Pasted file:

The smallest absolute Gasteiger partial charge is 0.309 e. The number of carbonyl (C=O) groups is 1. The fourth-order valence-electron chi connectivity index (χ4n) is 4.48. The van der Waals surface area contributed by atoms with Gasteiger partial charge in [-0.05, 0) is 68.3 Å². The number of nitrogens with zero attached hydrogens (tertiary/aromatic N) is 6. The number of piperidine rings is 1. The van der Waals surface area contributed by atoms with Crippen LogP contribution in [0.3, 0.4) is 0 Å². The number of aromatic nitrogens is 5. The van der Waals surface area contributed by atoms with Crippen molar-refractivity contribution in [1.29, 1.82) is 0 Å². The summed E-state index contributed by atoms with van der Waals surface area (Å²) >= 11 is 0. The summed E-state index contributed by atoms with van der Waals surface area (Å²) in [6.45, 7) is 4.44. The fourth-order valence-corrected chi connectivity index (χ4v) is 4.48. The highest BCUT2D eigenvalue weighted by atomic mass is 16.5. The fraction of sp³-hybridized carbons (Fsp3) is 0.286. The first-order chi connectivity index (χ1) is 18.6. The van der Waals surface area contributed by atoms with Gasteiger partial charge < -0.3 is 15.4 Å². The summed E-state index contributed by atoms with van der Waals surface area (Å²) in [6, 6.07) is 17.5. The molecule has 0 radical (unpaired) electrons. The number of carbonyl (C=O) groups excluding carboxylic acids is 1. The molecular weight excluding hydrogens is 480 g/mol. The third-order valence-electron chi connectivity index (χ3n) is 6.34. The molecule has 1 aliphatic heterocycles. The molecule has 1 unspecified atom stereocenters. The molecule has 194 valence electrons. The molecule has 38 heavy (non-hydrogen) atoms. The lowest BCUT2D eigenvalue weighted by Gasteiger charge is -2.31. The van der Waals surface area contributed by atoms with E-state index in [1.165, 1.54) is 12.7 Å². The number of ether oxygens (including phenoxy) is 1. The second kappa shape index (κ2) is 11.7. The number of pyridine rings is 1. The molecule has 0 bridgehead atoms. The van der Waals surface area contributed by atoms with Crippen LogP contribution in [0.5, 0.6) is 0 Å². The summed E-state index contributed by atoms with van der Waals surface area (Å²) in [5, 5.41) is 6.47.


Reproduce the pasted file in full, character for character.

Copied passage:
The smallest absolute Gasteiger partial charge is 0.309 e. The number of carbonyl (C=O) groups is 1. The fourth-order valence-electron chi connectivity index (χ4n) is 4.48. The van der Waals surface area contributed by atoms with Gasteiger partial charge in [-0.05, 0) is 68.3 Å². The number of nitrogens with zero attached hydrogens (tertiary/aromatic N) is 6. The number of piperidine rings is 1. The van der Waals surface area contributed by atoms with Crippen LogP contribution in [0.3, 0.4) is 0 Å². The number of aromatic nitrogens is 5. The van der Waals surface area contributed by atoms with Crippen molar-refractivity contribution in [1.29, 1.82) is 0 Å². The summed E-state index contributed by atoms with van der Waals surface area (Å²) >= 11 is 0. The summed E-state index contributed by atoms with van der Waals surface area (Å²) in [6.45, 7) is 4.44. The fourth-order valence-corrected chi connectivity index (χ4v) is 4.48. The highest BCUT2D eigenvalue weighted by atomic mass is 16.5. The fraction of sp³-hybridized carbons (Fsp3) is 0.286. The first-order chi connectivity index (χ1) is 18.6. The van der Waals surface area contributed by atoms with Gasteiger partial charge < -0.3 is 15.4 Å². The summed E-state index contributed by atoms with van der Waals surface area (Å²) in [6, 6.07) is 17.5. The molecule has 0 radical (unpaired) electrons. The number of carbonyl (C=O) groups excluding carboxylic acids is 1. The molecular weight excluding hydrogens is 480 g/mol. The third-order valence-electron chi connectivity index (χ3n) is 6.34. The molecule has 1 aliphatic heterocycles. The molecule has 1 unspecified atom stereocenters. The molecule has 194 valence electrons. The molecule has 38 heavy (non-hydrogen) atoms. The lowest BCUT2D eigenvalue weighted by Gasteiger charge is -2.31. The van der Waals surface area contributed by atoms with E-state index in [1.165, 1.54) is 12.7 Å². The number of ether oxygens (including phenoxy) is 1. The second kappa shape index (κ2) is 11.7. The number of pyridine rings is 1. The molecule has 0 bridgehead atoms. The van der Waals surface area contributed by atoms with Crippen LogP contribution in [0.5, 0.6) is 0 Å². The summed E-state index contributed by atoms with van der Waals surface area (Å²) in [5, 5.41) is 6.47.